A reader wrote to us a while ago to ask about worm she found on the beach. Actually, she didn’t really ask about a worm on the beach – she wasn’t particularly interested in the beach worm itself – but she did mention it bit her son. Presumably, this is what concerned her about the worm. Peculiarly, though, she didn’t ask us anything. She merely said she found a white worm on the beach (it might have been more of a tan color, adds the reader) and that it bit her son, which created a mark on his skin that is red and itchy. Nothing else is added to the email – not even a period. We are of course in the business of answering questions, and the reader submitted her message through our eternally popular “Submit a Question” feature, so we are compelled to supply some information about her situation. What is this worm on the beach? Is this beach worm even a beach worm at all? Are worms on the beach generally dangerous?
Unfortunately, we are lacking so much vital information that is difficult to even begin to formulate a response to our reader’s email. We know only three things about the creature our reader found: the worm was found on a beach, it is white or tan, and it bit a human. (Unfortunately, we can’t even be certain of the last thing because it is definitely possible our reader’s son merely stepped on some type of creature, confusing the sharp sensation that resulted with a bite.)
ATTENTION: GET PARASITE HELP NOW! At All About Worms we get a lot of questions about skin parasites, blood parasites, and intestinal parasites in humans. Because we can't diagnose you, we have put together this list of doctors and labs who understand and specialize in dealing with parasites in humans! That resource is HERE
Obviously, this leaves us in want of further details. Where was this beach? How big was the worm, if it is even a worm at all (it might be some other worm-like creature, like an insect larva)? Did this “worm” have any other distinguishing characteristics? We just don’t have much to work with. It would also be helpful if we knew if the worm was a terrestrial species or a marine species. (The reader and her son were on a beach, so conceivably it could be either.) To be sure, this wouldn’t limit the search very much because there are thousands of each type spread throughout numerous phyla, but still.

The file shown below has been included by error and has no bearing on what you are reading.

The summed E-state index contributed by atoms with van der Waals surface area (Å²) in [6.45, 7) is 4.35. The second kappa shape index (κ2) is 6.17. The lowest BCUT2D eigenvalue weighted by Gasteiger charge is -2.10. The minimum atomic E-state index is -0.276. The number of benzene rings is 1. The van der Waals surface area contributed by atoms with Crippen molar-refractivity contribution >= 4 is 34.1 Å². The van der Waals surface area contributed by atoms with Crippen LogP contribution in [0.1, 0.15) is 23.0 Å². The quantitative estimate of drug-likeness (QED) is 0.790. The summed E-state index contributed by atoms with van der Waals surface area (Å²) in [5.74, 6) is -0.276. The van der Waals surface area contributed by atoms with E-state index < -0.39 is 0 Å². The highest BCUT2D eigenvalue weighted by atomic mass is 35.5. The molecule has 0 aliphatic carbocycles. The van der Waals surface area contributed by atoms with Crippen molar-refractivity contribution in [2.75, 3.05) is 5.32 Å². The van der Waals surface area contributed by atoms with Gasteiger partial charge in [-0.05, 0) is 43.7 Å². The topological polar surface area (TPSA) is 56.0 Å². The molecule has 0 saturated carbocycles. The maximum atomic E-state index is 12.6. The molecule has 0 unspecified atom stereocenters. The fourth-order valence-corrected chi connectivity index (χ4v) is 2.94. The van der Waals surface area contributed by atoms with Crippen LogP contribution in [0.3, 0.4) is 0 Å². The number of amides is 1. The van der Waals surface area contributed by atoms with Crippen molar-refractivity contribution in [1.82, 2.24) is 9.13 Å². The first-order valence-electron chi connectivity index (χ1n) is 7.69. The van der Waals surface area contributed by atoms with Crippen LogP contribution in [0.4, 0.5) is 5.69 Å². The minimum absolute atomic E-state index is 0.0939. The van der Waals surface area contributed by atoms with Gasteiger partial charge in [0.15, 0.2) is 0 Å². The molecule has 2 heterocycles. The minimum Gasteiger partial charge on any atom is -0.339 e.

To add further confusion to the matter, we aren’t familiar with any biting worms that live on the beach – or, to be honest, any biting worms at all. The rare caterpillar (caterpillars are often mistaken for worms by our readers) will cause skin irritation when handled, but we haven’t heard of worms causing issues, let alone biting somebody. We have heard that pill bugs, which are small crustaceans that live by the ocean, occasionally bite people, and they are about twice as long as they are wide (meaning they are somewhat worm-like in shape), but that is the only concrete suggestion we can come up with.
Needless to say, it must be concerning for our reader and her son to have been bitten by some sort of beach worm (or whatever it may be), but unfortunately we don’t have too much information to supply. We don’t know of any type of worm that would bite a person, although we suppose it’s possible. (In any case, a worm-like creature might have bitten our reader’s son.) If anybody has had a similar experience or knows anything about biting worms on the beach, please leave a comment below.
|No Paywall Here!
All About Worms is and always has been a free resource. We don't hide our articles behind a paywall, or make you give us your email address, or restrict the number of articles you can read in a month if you don't give us money. That said, it does cost us money to pay our research authors, and to run and maintain the site, so if something you read here was helpful or useful, won't you consider donating something to help keep All About Worms free?